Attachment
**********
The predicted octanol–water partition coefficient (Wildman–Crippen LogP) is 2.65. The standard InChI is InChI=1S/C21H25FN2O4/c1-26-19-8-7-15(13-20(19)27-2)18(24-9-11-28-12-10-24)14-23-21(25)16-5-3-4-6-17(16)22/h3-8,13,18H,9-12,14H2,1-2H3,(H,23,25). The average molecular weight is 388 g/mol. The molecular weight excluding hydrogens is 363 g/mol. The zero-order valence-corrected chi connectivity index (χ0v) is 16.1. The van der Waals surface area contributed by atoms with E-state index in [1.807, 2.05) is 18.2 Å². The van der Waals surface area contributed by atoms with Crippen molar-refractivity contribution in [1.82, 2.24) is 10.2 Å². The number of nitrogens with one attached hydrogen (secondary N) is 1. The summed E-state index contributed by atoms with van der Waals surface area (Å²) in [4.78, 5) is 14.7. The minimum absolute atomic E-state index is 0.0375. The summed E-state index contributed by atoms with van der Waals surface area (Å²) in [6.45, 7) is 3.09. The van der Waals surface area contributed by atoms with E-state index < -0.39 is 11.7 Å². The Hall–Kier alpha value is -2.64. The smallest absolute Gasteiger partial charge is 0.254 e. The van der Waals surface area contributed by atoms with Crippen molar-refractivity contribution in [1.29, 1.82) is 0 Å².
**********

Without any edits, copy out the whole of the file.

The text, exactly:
The predicted octanol–water partition coefficient (Wildman–Crippen LogP) is 2.65. The standard InChI is InChI=1S/C21H25FN2O4/c1-26-19-8-7-15(13-20(19)27-2)18(24-9-11-28-12-10-24)14-23-21(25)16-5-3-4-6-17(16)22/h3-8,13,18H,9-12,14H2,1-2H3,(H,23,25). The average molecular weight is 388 g/mol. The molecular weight excluding hydrogens is 363 g/mol. The zero-order valence-corrected chi connectivity index (χ0v) is 16.1. The van der Waals surface area contributed by atoms with E-state index in [1.807, 2.05) is 18.2 Å². The van der Waals surface area contributed by atoms with Crippen molar-refractivity contribution in [1.82, 2.24) is 10.2 Å². The number of nitrogens with one attached hydrogen (secondary N) is 1. The summed E-state index contributed by atoms with van der Waals surface area (Å²) in [4.78, 5) is 14.7. The minimum absolute atomic E-state index is 0.0375. The summed E-state index contributed by atoms with van der Waals surface area (Å²) in [6.45, 7) is 3.09. The van der Waals surface area contributed by atoms with E-state index < -0.39 is 11.7 Å². The Hall–Kier alpha value is -2.64. The smallest absolute Gasteiger partial charge is 0.254 e. The van der Waals surface area contributed by atoms with Crippen molar-refractivity contribution in [1.29, 1.82) is 0 Å².